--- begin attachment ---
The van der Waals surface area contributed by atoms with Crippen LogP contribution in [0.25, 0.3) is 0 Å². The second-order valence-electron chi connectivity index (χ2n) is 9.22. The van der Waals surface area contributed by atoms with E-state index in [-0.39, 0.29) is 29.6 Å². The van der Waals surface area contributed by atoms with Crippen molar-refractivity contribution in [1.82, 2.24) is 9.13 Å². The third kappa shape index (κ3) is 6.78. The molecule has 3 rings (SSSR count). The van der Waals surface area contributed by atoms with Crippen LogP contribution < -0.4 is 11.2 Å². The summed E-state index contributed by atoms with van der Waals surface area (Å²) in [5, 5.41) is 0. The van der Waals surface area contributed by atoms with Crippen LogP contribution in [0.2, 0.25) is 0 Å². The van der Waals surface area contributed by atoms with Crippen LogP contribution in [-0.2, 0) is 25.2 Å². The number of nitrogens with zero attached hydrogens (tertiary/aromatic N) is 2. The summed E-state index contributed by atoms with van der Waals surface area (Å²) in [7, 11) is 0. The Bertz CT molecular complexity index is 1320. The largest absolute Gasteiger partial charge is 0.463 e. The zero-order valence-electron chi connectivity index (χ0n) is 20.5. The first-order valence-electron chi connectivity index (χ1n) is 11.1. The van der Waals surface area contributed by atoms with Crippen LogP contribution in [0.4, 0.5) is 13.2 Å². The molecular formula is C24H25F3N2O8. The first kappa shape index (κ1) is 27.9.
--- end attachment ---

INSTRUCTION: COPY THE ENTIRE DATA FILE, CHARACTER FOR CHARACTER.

The van der Waals surface area contributed by atoms with Crippen LogP contribution in [0.25, 0.3) is 0 Å². The second-order valence-electron chi connectivity index (χ2n) is 9.22. The van der Waals surface area contributed by atoms with E-state index in [-0.39, 0.29) is 29.6 Å². The van der Waals surface area contributed by atoms with Crippen molar-refractivity contribution in [1.82, 2.24) is 9.13 Å². The third kappa shape index (κ3) is 6.78. The molecule has 3 rings (SSSR count). The van der Waals surface area contributed by atoms with Crippen LogP contribution < -0.4 is 11.2 Å². The summed E-state index contributed by atoms with van der Waals surface area (Å²) in [5, 5.41) is 0. The van der Waals surface area contributed by atoms with Crippen LogP contribution in [0.2, 0.25) is 0 Å². The van der Waals surface area contributed by atoms with Crippen LogP contribution in [-0.2, 0) is 25.2 Å². The number of nitrogens with zero attached hydrogens (tertiary/aromatic N) is 2. The summed E-state index contributed by atoms with van der Waals surface area (Å²) in [7, 11) is 0. The Bertz CT molecular complexity index is 1320. The largest absolute Gasteiger partial charge is 0.463 e. The zero-order valence-electron chi connectivity index (χ0n) is 20.5. The first-order valence-electron chi connectivity index (χ1n) is 11.1. The van der Waals surface area contributed by atoms with Crippen LogP contribution in [0.4, 0.5) is 13.2 Å². The molecular formula is C24H25F3N2O8. The first kappa shape index (κ1) is 27.9.